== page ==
The European Union (EU) has said there is no evidence of money laundering in Ghana following the blacklisting of Ghana by the Union in May 2020.
Ambassador Diana Acconcia, the Head of Delegation of the EU to Ghana, has explained that Ghana has been blacklisted because it failed to put some checks in place to forestall money laundering.
The Head of Delegation of the EU to Ghana, speaking on an Accra-based Radio station Monday said “There is no evidence of money laundering in Ghana,”.
Also reacting to reports on the directive by the ING Bank in Belgium for Ghana’s embassy there to close its accounts with the bank, Ambassador Acconcia said “The fact that the account of the Embassy of Ghana in Belgium and the European Union has been closed by a Belgium Bank, that was a business decision taken by the bank. The bank was not at all obliged by the EU to close the account of the Embassy.”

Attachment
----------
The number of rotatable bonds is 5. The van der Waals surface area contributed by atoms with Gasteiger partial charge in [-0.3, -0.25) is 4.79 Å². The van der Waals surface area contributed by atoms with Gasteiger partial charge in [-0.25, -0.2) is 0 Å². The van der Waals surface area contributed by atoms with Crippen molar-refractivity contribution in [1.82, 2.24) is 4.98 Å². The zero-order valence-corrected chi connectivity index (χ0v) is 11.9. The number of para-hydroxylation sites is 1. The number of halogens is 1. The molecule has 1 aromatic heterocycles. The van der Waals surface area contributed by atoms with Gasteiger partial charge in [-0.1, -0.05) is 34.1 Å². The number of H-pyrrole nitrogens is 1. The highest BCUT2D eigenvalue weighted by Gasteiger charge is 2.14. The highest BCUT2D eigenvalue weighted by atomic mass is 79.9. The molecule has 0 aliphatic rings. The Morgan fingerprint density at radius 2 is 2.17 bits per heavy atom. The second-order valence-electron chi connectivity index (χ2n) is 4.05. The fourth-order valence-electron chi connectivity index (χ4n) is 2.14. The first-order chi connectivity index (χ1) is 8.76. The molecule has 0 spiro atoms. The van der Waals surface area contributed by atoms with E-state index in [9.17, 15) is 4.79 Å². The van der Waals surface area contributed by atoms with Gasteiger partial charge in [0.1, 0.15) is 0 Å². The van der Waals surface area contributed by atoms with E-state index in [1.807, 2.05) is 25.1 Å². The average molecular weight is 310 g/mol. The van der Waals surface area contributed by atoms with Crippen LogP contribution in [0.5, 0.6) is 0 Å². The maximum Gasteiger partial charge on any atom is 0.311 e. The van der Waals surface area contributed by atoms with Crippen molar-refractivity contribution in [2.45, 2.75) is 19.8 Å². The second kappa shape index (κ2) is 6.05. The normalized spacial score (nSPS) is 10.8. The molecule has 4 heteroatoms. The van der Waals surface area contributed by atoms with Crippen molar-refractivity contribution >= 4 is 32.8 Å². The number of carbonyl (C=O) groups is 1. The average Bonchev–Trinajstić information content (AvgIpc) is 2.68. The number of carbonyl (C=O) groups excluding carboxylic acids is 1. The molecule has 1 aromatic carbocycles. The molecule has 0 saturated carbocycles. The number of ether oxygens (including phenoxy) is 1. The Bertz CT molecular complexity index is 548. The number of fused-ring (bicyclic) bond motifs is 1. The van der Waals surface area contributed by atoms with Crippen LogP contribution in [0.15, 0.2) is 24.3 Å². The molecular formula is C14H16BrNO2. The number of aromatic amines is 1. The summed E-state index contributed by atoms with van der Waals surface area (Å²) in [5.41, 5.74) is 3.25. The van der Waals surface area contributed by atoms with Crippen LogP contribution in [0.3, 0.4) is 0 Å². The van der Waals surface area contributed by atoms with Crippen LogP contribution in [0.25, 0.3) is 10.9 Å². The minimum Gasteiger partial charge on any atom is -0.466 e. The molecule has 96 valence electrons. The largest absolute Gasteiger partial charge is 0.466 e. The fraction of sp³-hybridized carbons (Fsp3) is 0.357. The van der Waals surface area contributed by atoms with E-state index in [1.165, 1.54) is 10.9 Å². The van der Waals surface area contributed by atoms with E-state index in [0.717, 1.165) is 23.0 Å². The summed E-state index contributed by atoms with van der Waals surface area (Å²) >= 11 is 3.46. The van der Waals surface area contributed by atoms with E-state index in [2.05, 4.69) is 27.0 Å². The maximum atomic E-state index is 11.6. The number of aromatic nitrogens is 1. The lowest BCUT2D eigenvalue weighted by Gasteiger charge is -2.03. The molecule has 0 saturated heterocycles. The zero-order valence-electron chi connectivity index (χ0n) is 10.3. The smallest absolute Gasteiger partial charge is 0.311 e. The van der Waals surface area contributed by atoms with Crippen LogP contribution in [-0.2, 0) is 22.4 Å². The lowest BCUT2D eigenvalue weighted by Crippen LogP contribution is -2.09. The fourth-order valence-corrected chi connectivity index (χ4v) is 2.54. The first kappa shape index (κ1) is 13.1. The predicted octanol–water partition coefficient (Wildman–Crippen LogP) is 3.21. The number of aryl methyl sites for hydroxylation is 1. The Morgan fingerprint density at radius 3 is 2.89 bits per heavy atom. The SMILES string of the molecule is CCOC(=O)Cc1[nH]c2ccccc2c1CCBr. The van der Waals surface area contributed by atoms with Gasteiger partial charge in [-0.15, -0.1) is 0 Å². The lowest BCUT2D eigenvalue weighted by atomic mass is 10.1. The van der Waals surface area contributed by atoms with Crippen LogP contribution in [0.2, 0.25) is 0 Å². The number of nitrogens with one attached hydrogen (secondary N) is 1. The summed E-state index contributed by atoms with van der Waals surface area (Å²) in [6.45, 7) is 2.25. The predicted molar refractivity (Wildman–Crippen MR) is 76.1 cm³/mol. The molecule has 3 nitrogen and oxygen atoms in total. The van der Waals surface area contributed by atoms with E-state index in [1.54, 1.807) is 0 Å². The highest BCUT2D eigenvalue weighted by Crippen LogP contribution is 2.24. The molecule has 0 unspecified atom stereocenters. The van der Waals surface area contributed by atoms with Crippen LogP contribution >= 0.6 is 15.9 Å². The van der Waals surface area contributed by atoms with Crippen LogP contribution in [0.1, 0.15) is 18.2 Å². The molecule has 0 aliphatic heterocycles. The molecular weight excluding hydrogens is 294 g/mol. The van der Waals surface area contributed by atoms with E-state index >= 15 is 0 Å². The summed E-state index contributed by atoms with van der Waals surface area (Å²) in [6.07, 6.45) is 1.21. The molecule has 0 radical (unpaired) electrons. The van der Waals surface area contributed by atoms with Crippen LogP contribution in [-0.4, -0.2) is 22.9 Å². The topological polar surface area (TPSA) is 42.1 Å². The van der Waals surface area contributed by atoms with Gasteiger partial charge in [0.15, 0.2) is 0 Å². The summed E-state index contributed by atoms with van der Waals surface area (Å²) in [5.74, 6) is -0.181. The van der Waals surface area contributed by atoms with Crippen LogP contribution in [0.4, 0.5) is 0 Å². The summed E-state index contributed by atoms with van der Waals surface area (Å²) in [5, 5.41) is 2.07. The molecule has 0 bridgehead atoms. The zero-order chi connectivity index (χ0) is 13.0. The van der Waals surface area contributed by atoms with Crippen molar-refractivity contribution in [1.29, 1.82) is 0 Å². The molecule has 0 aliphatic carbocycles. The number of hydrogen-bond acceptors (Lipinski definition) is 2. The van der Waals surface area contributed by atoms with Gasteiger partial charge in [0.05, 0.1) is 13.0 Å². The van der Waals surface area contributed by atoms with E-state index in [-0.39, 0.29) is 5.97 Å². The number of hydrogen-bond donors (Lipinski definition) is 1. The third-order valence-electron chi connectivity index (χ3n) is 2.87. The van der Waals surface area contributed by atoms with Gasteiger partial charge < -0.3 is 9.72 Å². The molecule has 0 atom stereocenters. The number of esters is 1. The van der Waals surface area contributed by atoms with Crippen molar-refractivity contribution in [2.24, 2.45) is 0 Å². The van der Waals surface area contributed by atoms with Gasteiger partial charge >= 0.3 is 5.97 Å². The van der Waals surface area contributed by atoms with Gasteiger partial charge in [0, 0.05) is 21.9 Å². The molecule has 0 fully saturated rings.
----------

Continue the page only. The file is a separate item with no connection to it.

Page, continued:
She added: “It was a business decision to apply more checks to the Embassy. The listing does not affect trade, development aid and there will be no problem in paying the budgetary support and the main projects we have in Ghana…. Ghana is doing a lot already because there is the Financial Intelligence Center at the Central Bank among others to check some of these things.”
Ghana’s Embassy in Belgium capital Brussels, has been ordered by its banker to withdraw all its money so that the bank will proceed to close the embassy’s accounts.
The ING Bank has not given basis for the decision but says it is irreversible. The embassy has up to November 12, 2020, to withdraw all its money to another bank.
Ghana’s Mission in Brussels has four accounts with the bank. They are:
- Main Euro Account, a current account,
- Main Euro Account, a business account,
- Special collections account,
- Retention Fund account, which is used for the internally generated funds of the embassy.